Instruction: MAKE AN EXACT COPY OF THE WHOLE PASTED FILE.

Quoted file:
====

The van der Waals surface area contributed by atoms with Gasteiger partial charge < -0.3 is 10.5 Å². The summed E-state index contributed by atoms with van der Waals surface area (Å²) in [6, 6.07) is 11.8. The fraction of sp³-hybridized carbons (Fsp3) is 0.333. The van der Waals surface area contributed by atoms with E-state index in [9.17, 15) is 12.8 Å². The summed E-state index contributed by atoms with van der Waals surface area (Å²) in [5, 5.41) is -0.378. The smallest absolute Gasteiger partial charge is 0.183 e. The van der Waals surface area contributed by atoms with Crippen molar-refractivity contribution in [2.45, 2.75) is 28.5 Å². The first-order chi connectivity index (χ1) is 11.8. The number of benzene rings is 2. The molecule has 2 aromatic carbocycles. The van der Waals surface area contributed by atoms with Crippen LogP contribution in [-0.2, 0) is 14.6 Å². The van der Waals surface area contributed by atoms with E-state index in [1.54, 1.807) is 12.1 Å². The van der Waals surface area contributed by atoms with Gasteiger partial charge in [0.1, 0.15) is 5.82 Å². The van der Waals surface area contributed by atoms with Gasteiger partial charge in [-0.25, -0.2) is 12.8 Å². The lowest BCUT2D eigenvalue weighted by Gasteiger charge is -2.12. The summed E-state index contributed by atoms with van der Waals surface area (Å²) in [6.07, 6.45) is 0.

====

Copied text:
The van der Waals surface area contributed by atoms with Gasteiger partial charge < -0.3 is 10.5 Å². The summed E-state index contributed by atoms with van der Waals surface area (Å²) in [6, 6.07) is 11.8. The fraction of sp³-hybridized carbons (Fsp3) is 0.333. The van der Waals surface area contributed by atoms with E-state index in [9.17, 15) is 12.8 Å². The summed E-state index contributed by atoms with van der Waals surface area (Å²) in [5, 5.41) is -0.378. The smallest absolute Gasteiger partial charge is 0.183 e. The van der Waals surface area contributed by atoms with Crippen molar-refractivity contribution in [2.45, 2.75) is 28.5 Å². The first-order chi connectivity index (χ1) is 11.8. The number of benzene rings is 2. The molecule has 2 aromatic carbocycles. The van der Waals surface area contributed by atoms with Crippen LogP contribution in [-0.2, 0) is 14.6 Å². The van der Waals surface area contributed by atoms with E-state index in [1.54, 1.807) is 12.1 Å². The van der Waals surface area contributed by atoms with Gasteiger partial charge in [0.1, 0.15) is 5.82 Å². The van der Waals surface area contributed by atoms with Gasteiger partial charge in [-0.25, -0.2) is 12.8 Å². The lowest BCUT2D eigenvalue weighted by Gasteiger charge is -2.12. The summed E-state index contributed by atoms with van der Waals surface area (Å²) in [6.07, 6.45) is 0.